Panelists included: Martin F. Baumann, chief auditor and director of professional standards, Public Company Accounting Oversight Board; Michelle Edkins, managing director, global head, Corporate Governance and Responsible Investment, BlackRock; Cynthia M. Fornelli, executive director, Center for Audit Quality; Michele J. Hooper, president and CEO, The Directors’ Council, audit committee chair, PPG Industries Inc., and nominating and governance chair, UnitedHealth Group Inc.; Laban P. Jackson, Jr., chairman and CEO, Clear Creek Properties Inc., and audit committee chair, JPMorgan Chase & Co.; Joann S. Lublin, management news editor for The Wall Street Journal; John W. Noble, vice chancellor, Delaware Chancery Court; and James H. Quigley, CEO emeritus, Deloitte LLP, audit committee chair, Hess Corporation, audit and examination committee chair, Wells Fargo and Company, and audit committee member, Merrimack Pharmaceuticals.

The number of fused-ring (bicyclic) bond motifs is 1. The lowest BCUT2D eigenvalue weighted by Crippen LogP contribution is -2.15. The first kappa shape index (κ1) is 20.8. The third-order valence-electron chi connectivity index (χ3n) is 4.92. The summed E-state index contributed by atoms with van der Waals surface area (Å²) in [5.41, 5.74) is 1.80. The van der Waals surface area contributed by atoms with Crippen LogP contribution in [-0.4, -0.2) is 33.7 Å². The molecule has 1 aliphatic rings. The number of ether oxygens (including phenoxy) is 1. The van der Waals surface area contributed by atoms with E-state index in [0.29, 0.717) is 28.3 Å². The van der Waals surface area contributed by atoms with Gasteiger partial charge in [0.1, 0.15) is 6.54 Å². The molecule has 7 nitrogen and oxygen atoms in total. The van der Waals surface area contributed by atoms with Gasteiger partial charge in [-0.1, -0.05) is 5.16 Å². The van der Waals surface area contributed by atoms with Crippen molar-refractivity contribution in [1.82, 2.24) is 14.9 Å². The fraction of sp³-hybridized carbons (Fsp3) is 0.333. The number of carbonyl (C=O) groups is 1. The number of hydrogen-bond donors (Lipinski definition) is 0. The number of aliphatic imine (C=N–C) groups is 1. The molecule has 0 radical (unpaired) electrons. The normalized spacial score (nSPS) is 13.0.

Elson noted that it is important for the various constituencies involved in corporate governance, including directors, board advisers, members of the bar and judiciary, to understand the recommendations of the EACR and to focus on potential governance enhancements.
One panelist addressed the purpose of the EACR, noting it was issued because investors want more information about what the audit committee does.
According to the panelist, the EACR is a guidebook and not mandatory; it provides examples of companies that are currently voluntarily disclosing additional information than what is legally required by the Securities and Exchange Commission (SEC) to provide more transparency about the work of the audit committee. The information is only related to what the committee is already doing and not adding any additional responsibilities, said the panelist.